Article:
As the team, including Amelia, physicist Romilly (David Gyasi), geographer Doyle (Wes Bentley) and robots TARS (Bill Irwin) and CASE (Josh Stewart), venture into space, Murphy grows into a brilliant scientist (Jessica Chastain, whose resemblance to Foy is uncanny) obsessed with finding her father, who, essentially, is now lost in space. Meanwhile, Tom (played as a grownup by Casey Affleck) is married and continues to run the farm.
There’s a lot of geeky science woven into the plot of “Interstellar,” and I’m not even going to pretend I know the ins and outs of wormholes and black holes. But it’s still really cool to think about space travel, isn’t it? And the idea that one hour on a distant planet could translate to years and years of time passing on Earth.
I think that most people are still fascinated by interstellar travel, and director Christopher Nolan and his brother Jonathan (who co-wrote the film) take us on a visually spectacular journey from the scorched earth to the far reaches of space. There’s a lot riding on this trip, but McConaughey is a master of blending drama with lively banter. It’s especially fun when he gets into it with TARS, whose humor and sarcasm can be regulated with a digital flip of the switch.
The film is perfectly cast, including Caine, whose scholarly professor has a penchant for quoting Dylan Thomas’ poem “Do Not Go Gentle Into That Good Night,” and provides the same elder-statesman vibe he had as Alfred in Nolan’s trilogy “Batman Begins,” “The Dark Knight,” and “The Dark Knight Rises.”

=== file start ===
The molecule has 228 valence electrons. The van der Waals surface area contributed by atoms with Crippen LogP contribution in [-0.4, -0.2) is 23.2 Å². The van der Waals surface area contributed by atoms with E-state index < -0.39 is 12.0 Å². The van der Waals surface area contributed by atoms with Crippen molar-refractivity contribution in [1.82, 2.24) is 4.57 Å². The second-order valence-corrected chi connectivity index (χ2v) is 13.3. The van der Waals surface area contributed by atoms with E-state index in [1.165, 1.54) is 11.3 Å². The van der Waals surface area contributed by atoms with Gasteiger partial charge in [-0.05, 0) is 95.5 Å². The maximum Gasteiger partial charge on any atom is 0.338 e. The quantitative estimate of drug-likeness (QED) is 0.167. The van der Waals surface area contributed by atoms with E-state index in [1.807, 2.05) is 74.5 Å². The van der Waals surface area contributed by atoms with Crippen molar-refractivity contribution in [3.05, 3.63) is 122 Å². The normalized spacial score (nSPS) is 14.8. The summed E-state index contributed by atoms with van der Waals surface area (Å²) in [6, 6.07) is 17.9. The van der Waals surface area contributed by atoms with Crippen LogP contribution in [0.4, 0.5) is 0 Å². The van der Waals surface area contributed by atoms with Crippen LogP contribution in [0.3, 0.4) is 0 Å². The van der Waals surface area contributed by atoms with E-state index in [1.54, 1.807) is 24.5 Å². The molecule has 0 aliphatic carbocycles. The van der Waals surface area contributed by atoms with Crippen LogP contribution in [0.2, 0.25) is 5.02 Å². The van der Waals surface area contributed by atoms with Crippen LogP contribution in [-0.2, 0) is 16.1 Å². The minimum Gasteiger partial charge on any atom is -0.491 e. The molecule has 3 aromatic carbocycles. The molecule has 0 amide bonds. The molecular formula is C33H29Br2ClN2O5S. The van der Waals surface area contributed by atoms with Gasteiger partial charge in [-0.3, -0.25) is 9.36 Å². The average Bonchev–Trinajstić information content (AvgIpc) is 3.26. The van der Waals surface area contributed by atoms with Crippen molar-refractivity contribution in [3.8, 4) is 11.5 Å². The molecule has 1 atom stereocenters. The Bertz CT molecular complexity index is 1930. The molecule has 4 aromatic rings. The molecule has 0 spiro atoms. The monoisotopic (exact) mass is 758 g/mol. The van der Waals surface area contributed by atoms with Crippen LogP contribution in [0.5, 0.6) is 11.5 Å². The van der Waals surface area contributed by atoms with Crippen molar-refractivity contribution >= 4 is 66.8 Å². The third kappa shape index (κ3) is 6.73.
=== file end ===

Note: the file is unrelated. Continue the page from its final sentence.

There’s a bit of a disjointed shift between the beginning and the end of “Interstellar.” It starts out as “Gravity” and ends up as “2001: A Space Odyssey.” But as Hathaway’s character opines, love is a force that transcends time and space, so if you’re pulling for Cooper to hug his children again, you’ll forgive any inconsistencies and just enjoy the ride. After all, there’s more to this big universe than we could possibly imagine.
Sex/Nudity: Two adults kiss. A character references a relationship with someone.
Violence/Gore: Perilous scenes involve space travel, an explosion in space, a dusty earth (people wear masks), a deadly wave of water, and a dangerous confrontation between two men. Several characters die and some are presumed missing.
Profanity: A few uses of “s–t,” “a–hole,” “son of a bitch,” “dumb ass,” and “f–king.”
Which Kids Will Like It? Kids 12 and older who like sci-fi action space movies.
Will Grownups Like It? With a compelling story, great visual effects, and stellar performances, “Interstellar” is one of the better sci-fi movies.
JANE’S REEL RATING SYSTEM:
One Reel – Even the Force can’t save it.
Two Reels – Coulda been a contender
Three Reels – Something to talk about.
Four Reels – You want the truth? Great flick!
Five Reels – Wow! The stuff dreams are made of.
Images in this review used courtesy of Paramount Pictures.
Jane Boursaw is the founder and editor-in-chief of Reel Life With Jane. Her credits include hundreds of print and online publications, including The New York Times, People Magazine, Variety, Moviefone, TV Squad and more. Reel Life With Jane.